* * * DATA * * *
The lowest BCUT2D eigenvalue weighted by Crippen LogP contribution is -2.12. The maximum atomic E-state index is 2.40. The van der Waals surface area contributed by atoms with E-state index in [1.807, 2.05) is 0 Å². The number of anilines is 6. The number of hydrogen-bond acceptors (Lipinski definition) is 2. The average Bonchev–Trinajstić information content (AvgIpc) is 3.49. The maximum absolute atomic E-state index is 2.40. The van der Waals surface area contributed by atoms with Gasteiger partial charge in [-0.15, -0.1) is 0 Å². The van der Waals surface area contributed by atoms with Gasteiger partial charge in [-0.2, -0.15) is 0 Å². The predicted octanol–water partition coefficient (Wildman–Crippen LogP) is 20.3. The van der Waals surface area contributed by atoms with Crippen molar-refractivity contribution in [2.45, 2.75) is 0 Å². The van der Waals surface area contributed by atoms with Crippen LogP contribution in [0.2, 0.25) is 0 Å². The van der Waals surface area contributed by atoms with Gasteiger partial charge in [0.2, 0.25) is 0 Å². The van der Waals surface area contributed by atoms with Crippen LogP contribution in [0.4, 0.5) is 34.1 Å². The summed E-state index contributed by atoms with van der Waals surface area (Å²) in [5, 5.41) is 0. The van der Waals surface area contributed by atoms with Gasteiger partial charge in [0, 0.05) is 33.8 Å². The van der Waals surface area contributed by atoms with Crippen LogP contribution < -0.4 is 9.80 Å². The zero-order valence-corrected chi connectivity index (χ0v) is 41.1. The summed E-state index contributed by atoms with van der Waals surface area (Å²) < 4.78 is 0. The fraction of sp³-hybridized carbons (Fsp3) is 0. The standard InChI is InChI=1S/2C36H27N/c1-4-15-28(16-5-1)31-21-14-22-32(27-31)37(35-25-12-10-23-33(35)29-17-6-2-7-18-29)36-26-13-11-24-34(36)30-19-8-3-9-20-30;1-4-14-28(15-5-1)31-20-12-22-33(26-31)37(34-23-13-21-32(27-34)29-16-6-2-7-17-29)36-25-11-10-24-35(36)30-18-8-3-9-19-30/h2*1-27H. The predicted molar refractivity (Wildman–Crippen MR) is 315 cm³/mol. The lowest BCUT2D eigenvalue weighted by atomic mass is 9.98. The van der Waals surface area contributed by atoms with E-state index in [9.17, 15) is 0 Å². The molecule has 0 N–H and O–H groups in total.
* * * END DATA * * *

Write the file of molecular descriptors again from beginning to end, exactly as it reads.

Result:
The lowest BCUT2D eigenvalue weighted by Crippen LogP contribution is -2.12. The maximum atomic E-state index is 2.40. The van der Waals surface area contributed by atoms with E-state index in [1.807, 2.05) is 0 Å². The number of anilines is 6. The number of hydrogen-bond acceptors (Lipinski definition) is 2. The average Bonchev–Trinajstić information content (AvgIpc) is 3.49. The maximum absolute atomic E-state index is 2.40. The van der Waals surface area contributed by atoms with Gasteiger partial charge in [-0.15, -0.1) is 0 Å². The van der Waals surface area contributed by atoms with Gasteiger partial charge in [-0.2, -0.15) is 0 Å². The predicted octanol–water partition coefficient (Wildman–Crippen LogP) is 20.3. The van der Waals surface area contributed by atoms with Crippen molar-refractivity contribution in [2.45, 2.75) is 0 Å². The van der Waals surface area contributed by atoms with Crippen LogP contribution in [0.2, 0.25) is 0 Å². The van der Waals surface area contributed by atoms with Gasteiger partial charge in [0.2, 0.25) is 0 Å². The van der Waals surface area contributed by atoms with Crippen LogP contribution in [0.4, 0.5) is 34.1 Å². The summed E-state index contributed by atoms with van der Waals surface area (Å²) in [5, 5.41) is 0. The van der Waals surface area contributed by atoms with Gasteiger partial charge in [0, 0.05) is 33.8 Å². The van der Waals surface area contributed by atoms with Crippen LogP contribution < -0.4 is 9.80 Å². The zero-order valence-corrected chi connectivity index (χ0v) is 41.1. The summed E-state index contributed by atoms with van der Waals surface area (Å²) < 4.78 is 0. The fraction of sp³-hybridized carbons (Fsp3) is 0. The standard InChI is InChI=1S/2C36H27N/c1-4-15-28(16-5-1)31-21-14-22-32(27-31)37(35-25-12-10-23-33(35)29-17-6-2-7-18-29)36-26-13-11-24-34(36)30-19-8-3-9-20-30;1-4-14-28(15-5-1)31-20-12-22-33(26-31)37(34-23-13-21-32(27-34)29-16-6-2-7-17-29)36-25-11-10-24-35(36)30-18-8-3-9-19-30/h2*1-27H. The predicted molar refractivity (Wildman–Crippen MR) is 315 cm³/mol. The lowest BCUT2D eigenvalue weighted by atomic mass is 9.98. The van der Waals surface area contributed by atoms with E-state index in [9.17, 15) is 0 Å². The molecule has 0 N–H and O–H groups in total.